Mazars’ Global China Services experts, Erik Stroeve and Nikko Fu, were interviewed in the autumn edition of Board Agenda and provided incisive commentary on the Chinese appetite for European investment.
Mazars’ Global China Services experts, Erik Stroeve,Head of Global China Services at Mazars and Nikko Fu, Senior Manager of Mazars’ Global China Services in France were interviewed in the autumn edition of Board Agenda and provided incisive commentary on the Chinese appetite for European investment.
Board Agenda is a multimedia publication dedicated to provide insight & intelligence for board directors, investors and professional advisers on emerging issues that shape corporate strategy, fuel effective boards and drive business success.
Nikko Fu says: “We see more Chinese companies investing in Europe. In the past it would have been luxury brands or industries like agriculture and machinery. But Chinese companies have started to make acquisitions in high-technology industries, such as robotics.”
While a decade ago there was reticence within the European business community to sell listed or high-end industries like robotics to Chinese enterprises, business leaders in Europe are now more open to potential benefits. The trend has changed as Chinese investors have sharpened their investment approach.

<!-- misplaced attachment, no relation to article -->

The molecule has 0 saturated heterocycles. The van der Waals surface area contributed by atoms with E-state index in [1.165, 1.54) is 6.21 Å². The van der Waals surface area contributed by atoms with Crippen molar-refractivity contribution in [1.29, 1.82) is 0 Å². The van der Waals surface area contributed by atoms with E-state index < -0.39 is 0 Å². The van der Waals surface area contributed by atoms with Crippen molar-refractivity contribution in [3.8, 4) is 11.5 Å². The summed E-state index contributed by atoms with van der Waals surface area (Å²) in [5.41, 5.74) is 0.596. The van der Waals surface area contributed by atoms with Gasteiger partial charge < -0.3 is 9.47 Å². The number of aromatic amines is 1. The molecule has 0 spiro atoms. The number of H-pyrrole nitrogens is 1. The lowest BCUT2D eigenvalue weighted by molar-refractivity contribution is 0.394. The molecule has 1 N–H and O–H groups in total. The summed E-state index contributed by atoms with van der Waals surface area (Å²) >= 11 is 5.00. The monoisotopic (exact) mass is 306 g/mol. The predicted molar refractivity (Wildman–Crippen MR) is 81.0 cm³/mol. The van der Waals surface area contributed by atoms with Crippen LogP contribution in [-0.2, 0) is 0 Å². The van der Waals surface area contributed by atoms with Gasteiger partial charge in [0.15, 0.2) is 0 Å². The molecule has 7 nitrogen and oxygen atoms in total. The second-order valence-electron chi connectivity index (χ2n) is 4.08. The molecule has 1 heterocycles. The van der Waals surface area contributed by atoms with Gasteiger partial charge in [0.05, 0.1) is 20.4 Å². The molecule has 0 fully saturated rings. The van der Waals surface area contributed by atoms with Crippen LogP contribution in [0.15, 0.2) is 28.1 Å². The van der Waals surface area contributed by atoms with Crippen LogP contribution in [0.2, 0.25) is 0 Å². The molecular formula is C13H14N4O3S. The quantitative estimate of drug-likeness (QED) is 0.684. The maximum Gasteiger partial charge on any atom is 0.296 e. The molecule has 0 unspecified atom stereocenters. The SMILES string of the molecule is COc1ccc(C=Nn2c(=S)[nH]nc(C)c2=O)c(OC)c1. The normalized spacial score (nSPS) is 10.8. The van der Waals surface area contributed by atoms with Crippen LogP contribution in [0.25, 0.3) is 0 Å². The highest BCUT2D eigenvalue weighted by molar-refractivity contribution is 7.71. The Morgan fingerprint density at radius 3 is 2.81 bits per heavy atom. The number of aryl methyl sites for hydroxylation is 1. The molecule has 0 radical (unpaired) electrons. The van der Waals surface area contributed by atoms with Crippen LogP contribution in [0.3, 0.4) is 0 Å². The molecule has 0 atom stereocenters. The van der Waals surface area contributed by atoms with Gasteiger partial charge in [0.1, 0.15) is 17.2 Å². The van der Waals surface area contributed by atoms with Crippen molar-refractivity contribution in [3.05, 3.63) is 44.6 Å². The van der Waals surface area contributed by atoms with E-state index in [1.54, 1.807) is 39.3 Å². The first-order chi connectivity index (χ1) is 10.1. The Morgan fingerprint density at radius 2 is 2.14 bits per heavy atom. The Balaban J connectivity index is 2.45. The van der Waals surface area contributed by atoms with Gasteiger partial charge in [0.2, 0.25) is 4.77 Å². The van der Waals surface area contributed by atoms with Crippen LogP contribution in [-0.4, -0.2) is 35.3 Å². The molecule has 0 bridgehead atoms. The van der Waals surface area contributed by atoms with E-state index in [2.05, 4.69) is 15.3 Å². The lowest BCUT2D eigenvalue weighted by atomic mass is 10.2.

Erik Stroeve says: “Chinese organisations have become more sophisticated, more mature and focused on market knowledge and where they want it.”
Nonetheless, there remain significant challenges for Chinese companies looking to expand overseas. Cultural and operational differences continue to arise, even after a takeover or merger. In previous years some Chinese companies would dispose of local workers and management on completion of a takeover, and replace them with Chinese staff. But this would regularly result in problems as a lack of local business knowledge and expertise within the acquired company became apparent.
According to Stroeve: “We used to see more M&A case studies where it wasn’t going well because Chinese owners completely changed local management. Where they retain a mix of local management and Chinese [management]—that’s the key to success long term.”
Europe has a great deal to offer Chinese enterprises: brands, profit, market knowledge and talent. Chinese enterprises are particularly interested in understanding the intricacies of successful supply chains. This is a skill set where Europeans excel and one that is highly prized among Chinese businesses.
Fu says: “There’s a lot to attract Chinese investors to Europe: brands, profits, history and talent. When a Chinese company acquires a European company they want to find synergies so they can expand in Europe and then use the brand back in China too. They want to work together to develop the market.”
Read the full interview by downloading the file below.
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